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Gearbox: Manual 5 speed
DPF: No
LHD or RHD: RHD (UK)
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Normally just ignition off will reset it, but it wouldn't do any harm to disconnect the battery to see if it resets.

If it doesn't reset, then there will be a code stored. The code could be ABS wheel sensor, or ePAS ECU or motor fault for example.

Use lexia to read the power steering codes
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My Name: Ozvtr

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Model: C3 2002-2005, Original shape model
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routemaster1 wrote: Fri Dec 13, 2019 10:52 am
Batteries nowadays are much longer lasting.

The "average" car battery of "average price", still only lasts "about 4 years" and I am talking from experience. I don't doubt the batteries you speak of lasted a long time or that they could be ordinary batteries but they are certainly the exception and not the rule.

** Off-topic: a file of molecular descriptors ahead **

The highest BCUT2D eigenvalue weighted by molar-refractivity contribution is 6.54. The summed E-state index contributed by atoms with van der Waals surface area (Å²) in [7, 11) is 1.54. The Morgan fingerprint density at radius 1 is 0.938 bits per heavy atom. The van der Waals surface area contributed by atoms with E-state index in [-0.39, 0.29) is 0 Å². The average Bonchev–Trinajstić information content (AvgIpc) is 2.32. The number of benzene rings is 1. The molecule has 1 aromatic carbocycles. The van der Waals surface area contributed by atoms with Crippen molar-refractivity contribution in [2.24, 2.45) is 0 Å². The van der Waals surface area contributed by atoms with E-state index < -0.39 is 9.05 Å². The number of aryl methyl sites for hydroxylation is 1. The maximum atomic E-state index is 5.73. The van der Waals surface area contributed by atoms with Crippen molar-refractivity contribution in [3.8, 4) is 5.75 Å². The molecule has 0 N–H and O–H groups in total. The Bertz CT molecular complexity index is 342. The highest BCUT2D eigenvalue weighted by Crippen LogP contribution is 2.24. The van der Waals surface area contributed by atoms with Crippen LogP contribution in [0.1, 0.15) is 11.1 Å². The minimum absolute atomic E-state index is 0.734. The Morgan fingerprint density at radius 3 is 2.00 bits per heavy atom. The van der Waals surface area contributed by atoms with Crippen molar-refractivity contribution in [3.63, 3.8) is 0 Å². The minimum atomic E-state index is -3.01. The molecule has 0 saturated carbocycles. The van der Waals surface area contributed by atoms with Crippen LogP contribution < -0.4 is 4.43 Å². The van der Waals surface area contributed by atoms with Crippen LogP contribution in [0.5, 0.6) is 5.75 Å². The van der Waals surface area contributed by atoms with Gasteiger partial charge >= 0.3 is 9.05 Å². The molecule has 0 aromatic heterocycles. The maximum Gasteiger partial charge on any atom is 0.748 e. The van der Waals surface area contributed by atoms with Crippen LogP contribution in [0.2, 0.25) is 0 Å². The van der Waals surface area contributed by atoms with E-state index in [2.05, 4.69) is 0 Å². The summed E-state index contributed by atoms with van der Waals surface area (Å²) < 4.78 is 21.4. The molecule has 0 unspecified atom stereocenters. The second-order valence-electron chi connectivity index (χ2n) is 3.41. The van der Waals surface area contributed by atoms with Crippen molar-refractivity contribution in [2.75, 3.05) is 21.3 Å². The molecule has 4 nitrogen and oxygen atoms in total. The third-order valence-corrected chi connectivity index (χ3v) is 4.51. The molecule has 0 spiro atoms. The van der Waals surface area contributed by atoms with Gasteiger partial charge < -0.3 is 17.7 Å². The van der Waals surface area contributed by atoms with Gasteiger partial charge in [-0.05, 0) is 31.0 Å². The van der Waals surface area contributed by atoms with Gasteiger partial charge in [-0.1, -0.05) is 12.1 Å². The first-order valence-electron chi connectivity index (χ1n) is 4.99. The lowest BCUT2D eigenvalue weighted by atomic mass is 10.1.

I am not saying that at the 4 year mark, a battery will automatically drop dead. In fact I would say I cant remember a battery that didn't make it to 4 years. Some of my batteries have lasted longer than 4 years, some up to 6 years but after the 4 year mark I keep a much closer eye on them. I.E. if I start having car troubles, I check the battery first.

True, I have no idea of the quality of the battery in question and perhaps it was a rash statement to say get rid of it on spec. Also I was wrong to give my opinion as an order ("replace it!"), as I did and I apologize to the forum and StanleySteamer for that. My statements should only be advice and they should always read that way. Readers should make up their own minds. I should not be telling them what to do (in that context).

So if I was to rephrase my statement I would say: statistically speaking, if a battery is more than 4 years old, it is more likely to fail at any time. So be mindful of that.
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My Name: Ozvtr

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I have stuck to answering Stanleysteamers questions and this is by no means the only things he should try. This make the assumption that there is a physical fault in the steering system and not a problem with some other component (battery, alternator, BSM or what ever). All other avenues should be exhausted before buying and replacing components.
Others have suggested a system reset. Wouldn't hurt but be aware you will loose some data that the car will have to re-acquire and if your car has a sensodrive, that will need to be re-initialized.
Stanleysteamer wrote: Fri Dec 13, 2019 11:24 am
We do not just do short runs, we go to the theatre a lot and for that the shortest journey is 45 minutes, and we only drove from Ferndown to Chichester the other day.